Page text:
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Trades at the New York Stock Exchange. They'll probably take slow U.S. growth in stride and remain focused on troubles in Europe.
The Commerce Department today released data on the second-quarter performance of the U.S. economy, and the best word to describe that performance is "pathetic." The economy expanded by 1.5 percent, after growing by a revised 2 percent in the first quarter (up from the previously reported 1.9 percent).
It could have been worse (Double secret pathetic?). But for the first half of 2012, the economy is staging a repeat performance of 2011, when the economy grew at a rate of 1.8 percent for the entire year.
Despite the bad news, the economy is still growing. That will keep the threat of recession at bay, even if many Americans, especially those among the ranks of the unemployed, feel like the Great Recession never went away. The U.S. is on the road to have a $16-trillion economy by 2012-13, by far the world's largest.
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A construction worker installs a window in a new home in San Mateo, California. Home sales declined in June nationally, but rose slightly in the West.
The Commerce Department just released data on new home sales, and the data overall is not good. Sales fell by a worrying 8.4 percent in June. This erases last month's impressive gain of 7.9 percent (which was revised up slightly). The silver lining in this dark cloud is that compared to last June, sales are up nationally by about 15 percent.
Regionally, the Northeast was completely crushed, with a 60 percent decline in June from May. But the West held up with a 2.1 percent gain.
The news contrasts with recent speculation that the housing market in the U.S. is forming a bottom for falling prices (you have to be careful, though, about assuming that sales data and prices data are somehow connected.)
There's another factor to take into account, however. As Reuters points out, housing inventories are "near record lows," at least where new homes are concerned. What's holding back a more robust recovery is the sluggish economy — it only grew at 1.9 percent in the first quarter and added on average less than 80,000 jobs in the second quarter. Plus, the markets are worried about the neverending eurozone crisis and its latest phase, the apparent collapse of Spain's financial system.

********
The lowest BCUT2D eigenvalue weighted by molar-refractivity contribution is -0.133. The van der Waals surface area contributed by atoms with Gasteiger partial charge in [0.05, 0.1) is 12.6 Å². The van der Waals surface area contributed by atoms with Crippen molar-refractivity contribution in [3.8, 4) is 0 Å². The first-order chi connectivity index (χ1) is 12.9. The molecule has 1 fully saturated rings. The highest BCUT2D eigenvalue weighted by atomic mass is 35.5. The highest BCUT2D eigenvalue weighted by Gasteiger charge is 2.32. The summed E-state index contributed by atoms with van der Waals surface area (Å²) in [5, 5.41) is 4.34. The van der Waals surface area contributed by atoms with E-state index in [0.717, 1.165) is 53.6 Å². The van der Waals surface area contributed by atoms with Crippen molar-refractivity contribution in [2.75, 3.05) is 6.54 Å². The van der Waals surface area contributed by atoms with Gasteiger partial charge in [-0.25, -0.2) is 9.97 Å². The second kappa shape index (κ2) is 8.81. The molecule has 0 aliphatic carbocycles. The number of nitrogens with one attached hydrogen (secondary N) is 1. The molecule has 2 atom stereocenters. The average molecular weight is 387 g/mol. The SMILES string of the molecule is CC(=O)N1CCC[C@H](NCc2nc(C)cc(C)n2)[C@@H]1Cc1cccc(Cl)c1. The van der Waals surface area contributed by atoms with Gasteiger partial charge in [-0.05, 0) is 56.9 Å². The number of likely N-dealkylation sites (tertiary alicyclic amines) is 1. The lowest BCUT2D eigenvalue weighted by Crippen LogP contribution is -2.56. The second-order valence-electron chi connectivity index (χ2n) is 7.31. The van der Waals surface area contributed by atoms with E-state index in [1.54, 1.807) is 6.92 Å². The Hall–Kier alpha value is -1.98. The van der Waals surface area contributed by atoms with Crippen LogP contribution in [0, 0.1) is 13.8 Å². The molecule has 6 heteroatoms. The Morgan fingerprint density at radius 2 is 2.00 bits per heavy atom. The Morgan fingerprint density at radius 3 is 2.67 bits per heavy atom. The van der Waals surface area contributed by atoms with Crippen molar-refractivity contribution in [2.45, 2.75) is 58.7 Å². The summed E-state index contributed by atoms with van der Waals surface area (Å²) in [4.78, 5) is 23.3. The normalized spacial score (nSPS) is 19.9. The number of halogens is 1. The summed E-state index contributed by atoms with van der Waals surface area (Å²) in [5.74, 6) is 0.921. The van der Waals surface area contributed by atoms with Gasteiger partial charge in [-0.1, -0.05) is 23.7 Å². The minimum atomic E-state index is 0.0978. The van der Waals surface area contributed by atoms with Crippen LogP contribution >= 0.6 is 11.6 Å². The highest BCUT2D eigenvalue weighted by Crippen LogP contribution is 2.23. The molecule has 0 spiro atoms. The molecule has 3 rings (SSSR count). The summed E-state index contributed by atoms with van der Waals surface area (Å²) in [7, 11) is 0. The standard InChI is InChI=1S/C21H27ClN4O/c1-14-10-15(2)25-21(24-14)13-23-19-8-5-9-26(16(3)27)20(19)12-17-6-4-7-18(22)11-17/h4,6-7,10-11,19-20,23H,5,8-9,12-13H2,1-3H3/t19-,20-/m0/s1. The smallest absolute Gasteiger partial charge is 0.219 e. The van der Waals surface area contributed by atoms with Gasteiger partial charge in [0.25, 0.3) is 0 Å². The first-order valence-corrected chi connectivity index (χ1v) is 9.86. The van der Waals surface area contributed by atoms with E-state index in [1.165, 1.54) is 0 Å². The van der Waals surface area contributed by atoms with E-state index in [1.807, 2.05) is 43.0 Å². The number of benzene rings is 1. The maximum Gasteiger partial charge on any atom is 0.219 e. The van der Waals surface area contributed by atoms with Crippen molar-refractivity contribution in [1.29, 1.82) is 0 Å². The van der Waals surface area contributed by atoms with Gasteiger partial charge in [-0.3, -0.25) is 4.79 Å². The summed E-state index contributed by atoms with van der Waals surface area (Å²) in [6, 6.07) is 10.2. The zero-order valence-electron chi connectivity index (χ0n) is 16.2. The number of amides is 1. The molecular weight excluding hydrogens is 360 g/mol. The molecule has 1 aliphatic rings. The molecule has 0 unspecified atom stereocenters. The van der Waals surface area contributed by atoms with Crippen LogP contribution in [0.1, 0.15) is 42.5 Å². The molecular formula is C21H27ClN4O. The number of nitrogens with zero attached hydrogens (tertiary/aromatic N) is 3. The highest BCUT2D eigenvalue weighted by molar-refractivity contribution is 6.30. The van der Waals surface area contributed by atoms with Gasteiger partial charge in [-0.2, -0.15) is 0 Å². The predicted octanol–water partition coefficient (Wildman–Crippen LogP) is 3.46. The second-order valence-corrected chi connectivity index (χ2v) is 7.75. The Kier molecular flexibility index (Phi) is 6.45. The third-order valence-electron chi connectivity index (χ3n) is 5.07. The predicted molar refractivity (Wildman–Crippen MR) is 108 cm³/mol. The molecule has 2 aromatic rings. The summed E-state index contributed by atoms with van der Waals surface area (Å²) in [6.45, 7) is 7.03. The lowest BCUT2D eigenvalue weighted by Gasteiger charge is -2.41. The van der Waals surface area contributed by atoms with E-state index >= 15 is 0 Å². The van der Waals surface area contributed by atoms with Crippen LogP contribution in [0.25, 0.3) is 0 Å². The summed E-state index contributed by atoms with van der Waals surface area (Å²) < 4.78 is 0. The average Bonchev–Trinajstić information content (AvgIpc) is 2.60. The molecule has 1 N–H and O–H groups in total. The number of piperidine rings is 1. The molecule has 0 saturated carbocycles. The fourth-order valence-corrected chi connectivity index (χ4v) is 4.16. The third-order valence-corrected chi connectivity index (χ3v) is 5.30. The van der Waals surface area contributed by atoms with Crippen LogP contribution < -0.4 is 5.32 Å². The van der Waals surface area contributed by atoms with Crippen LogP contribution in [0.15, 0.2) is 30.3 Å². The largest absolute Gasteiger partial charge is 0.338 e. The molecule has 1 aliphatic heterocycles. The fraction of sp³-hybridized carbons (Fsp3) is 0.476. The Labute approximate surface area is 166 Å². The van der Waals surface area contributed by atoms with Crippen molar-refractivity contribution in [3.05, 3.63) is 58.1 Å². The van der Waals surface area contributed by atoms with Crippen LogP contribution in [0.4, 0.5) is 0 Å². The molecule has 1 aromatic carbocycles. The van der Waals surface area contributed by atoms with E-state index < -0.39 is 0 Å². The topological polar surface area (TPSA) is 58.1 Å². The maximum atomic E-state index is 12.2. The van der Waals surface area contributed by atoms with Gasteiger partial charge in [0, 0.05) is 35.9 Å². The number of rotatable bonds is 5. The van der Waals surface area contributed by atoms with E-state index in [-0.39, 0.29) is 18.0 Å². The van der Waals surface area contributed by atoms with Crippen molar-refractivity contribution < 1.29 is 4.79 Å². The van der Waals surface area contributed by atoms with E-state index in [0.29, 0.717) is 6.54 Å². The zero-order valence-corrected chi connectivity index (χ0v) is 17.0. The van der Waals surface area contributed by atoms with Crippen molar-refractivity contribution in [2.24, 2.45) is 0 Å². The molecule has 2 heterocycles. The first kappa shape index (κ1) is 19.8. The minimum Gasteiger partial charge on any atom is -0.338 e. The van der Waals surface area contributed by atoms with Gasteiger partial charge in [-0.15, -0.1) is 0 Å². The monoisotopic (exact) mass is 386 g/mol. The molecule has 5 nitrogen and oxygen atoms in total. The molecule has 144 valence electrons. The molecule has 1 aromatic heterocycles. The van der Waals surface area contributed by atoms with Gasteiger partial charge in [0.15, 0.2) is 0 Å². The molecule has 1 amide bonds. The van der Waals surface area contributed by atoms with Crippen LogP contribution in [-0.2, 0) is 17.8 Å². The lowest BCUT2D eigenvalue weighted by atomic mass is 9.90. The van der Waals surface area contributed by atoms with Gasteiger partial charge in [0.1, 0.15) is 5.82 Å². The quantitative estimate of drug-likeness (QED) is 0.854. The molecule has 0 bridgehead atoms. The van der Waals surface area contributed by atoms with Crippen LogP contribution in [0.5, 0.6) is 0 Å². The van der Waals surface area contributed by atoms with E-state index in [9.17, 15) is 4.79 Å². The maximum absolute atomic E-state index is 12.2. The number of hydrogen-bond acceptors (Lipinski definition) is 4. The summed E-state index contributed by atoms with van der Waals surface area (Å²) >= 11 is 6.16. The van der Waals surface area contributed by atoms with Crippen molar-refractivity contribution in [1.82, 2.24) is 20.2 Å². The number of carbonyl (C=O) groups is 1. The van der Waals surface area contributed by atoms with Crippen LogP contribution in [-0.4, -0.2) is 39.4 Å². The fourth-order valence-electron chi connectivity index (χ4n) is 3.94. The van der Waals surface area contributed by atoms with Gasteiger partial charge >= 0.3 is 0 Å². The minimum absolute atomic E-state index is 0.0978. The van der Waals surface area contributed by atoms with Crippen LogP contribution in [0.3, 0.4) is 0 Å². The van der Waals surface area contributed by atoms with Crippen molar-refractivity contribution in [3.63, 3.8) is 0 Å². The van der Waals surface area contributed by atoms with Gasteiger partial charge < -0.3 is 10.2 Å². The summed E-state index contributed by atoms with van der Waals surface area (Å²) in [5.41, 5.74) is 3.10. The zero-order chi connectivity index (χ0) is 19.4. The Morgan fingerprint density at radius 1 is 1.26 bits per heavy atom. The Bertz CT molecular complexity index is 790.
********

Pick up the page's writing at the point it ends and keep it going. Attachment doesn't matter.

Commerce Secretary John Bryson speaks at the White House in Washington, Wednesday, Jan. 11, 2012. President Obama earlier this year had asked Congress to grant authority to consolidate the Commerce Department and several other agencies.
John Bryson had a tough day behind the wheel on Monday in California. But if his President gets his way, he may not have much time left as Commerce Secretary, even if he returns from a sabbatical that he announced yesterday he would be taking.
The New York Times described Bryson as "one of the lower-profile members of President Obama’s cabinet but a well-known figure in California energy and business circles." Depending on how an Obama plan announced earlier this year to consolidate the Commerce Department and several other agencies goes, Bryson's profile could go from low to non-existent. This is from Government Executive:
In January, Obama announced that if Congress agrees to restore agency consolidation authority enjoyed by presidents from the 1930s to the 1980s, he would proceed to merge six trade and business-oriented agencies into one larger department.